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Why Novak and Serena Are Australian Open Winners, But Also Losers…

Why Novak and Serena Are Australian Open Winners, But Also Losers…

14_WF-BANNER-270x140The weekend’s climax to the Australian Open saw victories for two players that had looked down and out during periods of their finals.

Despite visibly battling a virus, Serena Williams powered through impressively to beat Maria Sharapova in straight sets; Williams’ sixth Australian Open triumph. Novak Djokovic overcame aches, pains and strains to beat Andy Murray in what was the Serb’s fifth win in Melbourne, where he boasts an overall record of played 56, won 50. An 89% win record. Unbelievable.

Williams and Djokovic’s reward was a cheque for AUD $3.1m.

At today’s exchange rates, Djokovic – who lives in Monaco – would get around EUR 2.13m for that. The prize money is up significantly from the last time he won it in 2013, when the winner received AUD $2.43m. However, the exchange rate back then was also far superior compared with today, with that AUD $2.43m worth EUR 1.88m. So while the winner’s prize money is up 27.6%, the actual ‘take home’ amount when compared with the euro is up only 13.3%.


I’m sure Novak won’t lose too much sleep about it, but it does show how the exchange rates can affect these larger amounts.

Serena has also been affected by the rates, poor thing. The current strength of the US dollar means that you get fewer US dollars for your AUD dollars, with the AUD $3.1m winnings worth just over USD $2.4m. The last time Serena won the Australian Open – back in 2010 – she took home AUD $2.1m, worth US $1.85m.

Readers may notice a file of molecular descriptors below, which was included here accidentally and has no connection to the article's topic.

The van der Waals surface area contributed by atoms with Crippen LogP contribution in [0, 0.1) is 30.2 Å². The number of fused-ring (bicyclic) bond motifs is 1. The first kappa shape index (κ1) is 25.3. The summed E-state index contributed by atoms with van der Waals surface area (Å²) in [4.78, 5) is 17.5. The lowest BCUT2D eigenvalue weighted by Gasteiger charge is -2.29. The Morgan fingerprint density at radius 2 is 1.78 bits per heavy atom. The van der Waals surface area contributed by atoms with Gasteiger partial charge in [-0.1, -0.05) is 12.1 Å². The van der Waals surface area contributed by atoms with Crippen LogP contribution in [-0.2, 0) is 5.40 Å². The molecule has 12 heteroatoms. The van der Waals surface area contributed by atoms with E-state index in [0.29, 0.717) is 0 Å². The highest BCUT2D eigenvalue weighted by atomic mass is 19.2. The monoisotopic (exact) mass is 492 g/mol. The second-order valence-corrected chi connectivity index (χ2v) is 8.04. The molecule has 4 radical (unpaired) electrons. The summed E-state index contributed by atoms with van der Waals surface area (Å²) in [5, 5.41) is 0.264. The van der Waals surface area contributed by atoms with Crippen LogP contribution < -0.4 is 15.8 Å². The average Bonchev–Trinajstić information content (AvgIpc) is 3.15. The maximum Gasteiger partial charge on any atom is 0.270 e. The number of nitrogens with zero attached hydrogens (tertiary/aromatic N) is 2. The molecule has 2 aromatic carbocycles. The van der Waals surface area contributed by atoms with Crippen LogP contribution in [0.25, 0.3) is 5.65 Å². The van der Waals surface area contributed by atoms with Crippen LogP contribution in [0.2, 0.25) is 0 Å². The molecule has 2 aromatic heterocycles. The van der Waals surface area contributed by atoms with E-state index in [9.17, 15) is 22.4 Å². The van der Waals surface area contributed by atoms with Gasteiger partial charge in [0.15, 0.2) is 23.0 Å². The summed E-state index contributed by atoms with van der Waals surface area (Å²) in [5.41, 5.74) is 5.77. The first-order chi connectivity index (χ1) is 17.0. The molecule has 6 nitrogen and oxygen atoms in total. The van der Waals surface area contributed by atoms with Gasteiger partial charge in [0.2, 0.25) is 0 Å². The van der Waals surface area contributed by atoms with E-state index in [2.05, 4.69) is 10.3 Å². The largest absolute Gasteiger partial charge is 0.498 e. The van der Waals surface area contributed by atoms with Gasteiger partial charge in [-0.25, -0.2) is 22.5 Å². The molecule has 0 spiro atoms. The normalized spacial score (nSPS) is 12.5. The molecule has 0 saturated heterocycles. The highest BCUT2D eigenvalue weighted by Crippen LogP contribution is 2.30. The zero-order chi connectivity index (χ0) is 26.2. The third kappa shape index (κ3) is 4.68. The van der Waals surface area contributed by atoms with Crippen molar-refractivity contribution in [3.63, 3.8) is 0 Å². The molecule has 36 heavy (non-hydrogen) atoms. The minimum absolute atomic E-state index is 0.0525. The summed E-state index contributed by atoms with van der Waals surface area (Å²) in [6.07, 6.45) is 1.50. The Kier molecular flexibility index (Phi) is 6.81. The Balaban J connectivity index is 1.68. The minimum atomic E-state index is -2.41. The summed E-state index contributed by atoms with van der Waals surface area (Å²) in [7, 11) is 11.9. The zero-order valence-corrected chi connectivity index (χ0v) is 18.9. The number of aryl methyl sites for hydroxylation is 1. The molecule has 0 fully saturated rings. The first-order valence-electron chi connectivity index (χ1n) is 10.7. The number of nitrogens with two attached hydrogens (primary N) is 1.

Though the prize money went up 48% in those five years between Serena’s victories in Melbourne, the ‘take home’ amount is up just 30% – again, it’s all down to the rates.


From a prize-money point of view, Serena would nearly have been better off winning the tournament last year instead of this. 2014’s Aussie Open winners picked up AUD $2.65m, which translated to USD $2.3m. This year, though the prize money was AUD $450,000 up on last year, Serena only ‘takes home’ USD $100,000 more than she would have done if she’d triumphed in 2014.

Both players are looking in a class of their own at the moment, and I reckon they’ll be celebrating plenty more slams (and plenty more winners’ cheques) between them in the years to come.

Perhaps next time, the exchange rates will move in their favour – and that cheque will be worth even more.

Article written by Simon Hilton, Senior dealer at World First Foreign Exchange. Click here to send money abroad cheaper, faster and more securely.